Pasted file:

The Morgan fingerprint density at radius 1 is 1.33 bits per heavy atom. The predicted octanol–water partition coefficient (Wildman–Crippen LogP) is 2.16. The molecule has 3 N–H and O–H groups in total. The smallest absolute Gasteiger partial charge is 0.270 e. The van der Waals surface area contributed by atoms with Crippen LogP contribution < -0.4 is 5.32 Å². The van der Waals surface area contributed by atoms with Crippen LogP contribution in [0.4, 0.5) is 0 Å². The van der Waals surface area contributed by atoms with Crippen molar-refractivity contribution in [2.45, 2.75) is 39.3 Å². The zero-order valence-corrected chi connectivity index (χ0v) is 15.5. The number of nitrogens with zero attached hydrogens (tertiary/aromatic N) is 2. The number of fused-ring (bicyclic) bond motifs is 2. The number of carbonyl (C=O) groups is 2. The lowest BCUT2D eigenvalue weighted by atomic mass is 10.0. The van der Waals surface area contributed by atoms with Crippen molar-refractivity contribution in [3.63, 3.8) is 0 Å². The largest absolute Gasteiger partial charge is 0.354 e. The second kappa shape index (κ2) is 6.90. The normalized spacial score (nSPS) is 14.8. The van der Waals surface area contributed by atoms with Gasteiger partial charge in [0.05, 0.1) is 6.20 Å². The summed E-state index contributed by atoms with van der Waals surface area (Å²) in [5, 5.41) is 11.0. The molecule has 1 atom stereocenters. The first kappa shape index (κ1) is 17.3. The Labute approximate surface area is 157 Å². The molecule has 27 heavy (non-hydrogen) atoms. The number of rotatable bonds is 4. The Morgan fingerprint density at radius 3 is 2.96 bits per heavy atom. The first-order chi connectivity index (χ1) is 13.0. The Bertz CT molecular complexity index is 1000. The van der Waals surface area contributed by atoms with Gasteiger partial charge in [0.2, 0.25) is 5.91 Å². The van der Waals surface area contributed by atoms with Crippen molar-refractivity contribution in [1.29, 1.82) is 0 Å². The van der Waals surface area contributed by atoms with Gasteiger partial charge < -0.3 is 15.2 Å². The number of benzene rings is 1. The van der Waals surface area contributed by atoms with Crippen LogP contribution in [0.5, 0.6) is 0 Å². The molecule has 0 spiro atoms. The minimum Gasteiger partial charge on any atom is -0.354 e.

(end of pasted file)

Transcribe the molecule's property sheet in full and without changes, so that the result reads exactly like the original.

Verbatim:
The Morgan fingerprint density at radius 1 is 1.33 bits per heavy atom. The predicted octanol–water partition coefficient (Wildman–Crippen LogP) is 2.16. The molecule has 3 N–H and O–H groups in total. The smallest absolute Gasteiger partial charge is 0.270 e. The van der Waals surface area contributed by atoms with Crippen LogP contribution < -0.4 is 5.32 Å². The van der Waals surface area contributed by atoms with Crippen LogP contribution in [0.4, 0.5) is 0 Å². The van der Waals surface area contributed by atoms with Crippen molar-refractivity contribution in [2.45, 2.75) is 39.3 Å². The zero-order valence-corrected chi connectivity index (χ0v) is 15.5. The number of nitrogens with zero attached hydrogens (tertiary/aromatic N) is 2. The number of fused-ring (bicyclic) bond motifs is 2. The number of carbonyl (C=O) groups is 2. The lowest BCUT2D eigenvalue weighted by atomic mass is 10.0. The van der Waals surface area contributed by atoms with Crippen molar-refractivity contribution in [3.63, 3.8) is 0 Å². The largest absolute Gasteiger partial charge is 0.354 e. The second kappa shape index (κ2) is 6.90. The normalized spacial score (nSPS) is 14.8. The van der Waals surface area contributed by atoms with Gasteiger partial charge in [0.05, 0.1) is 6.20 Å². The summed E-state index contributed by atoms with van der Waals surface area (Å²) in [5, 5.41) is 11.0. The molecule has 1 atom stereocenters. The first kappa shape index (κ1) is 17.3. The Labute approximate surface area is 157 Å². The molecule has 27 heavy (non-hydrogen) atoms. The number of rotatable bonds is 4. The Morgan fingerprint density at radius 3 is 2.96 bits per heavy atom. The first-order chi connectivity index (χ1) is 13.0. The Bertz CT molecular complexity index is 1000. The van der Waals surface area contributed by atoms with Gasteiger partial charge in [0.2, 0.25) is 5.91 Å². The van der Waals surface area contributed by atoms with Crippen molar-refractivity contribution in [1.29, 1.82) is 0 Å². The van der Waals surface area contributed by atoms with Gasteiger partial charge < -0.3 is 15.2 Å². The number of benzene rings is 1. The van der Waals surface area contributed by atoms with Crippen LogP contribution in [0.5, 0.6) is 0 Å². The molecule has 0 spiro atoms. The minimum Gasteiger partial charge on any atom is -0.354 e.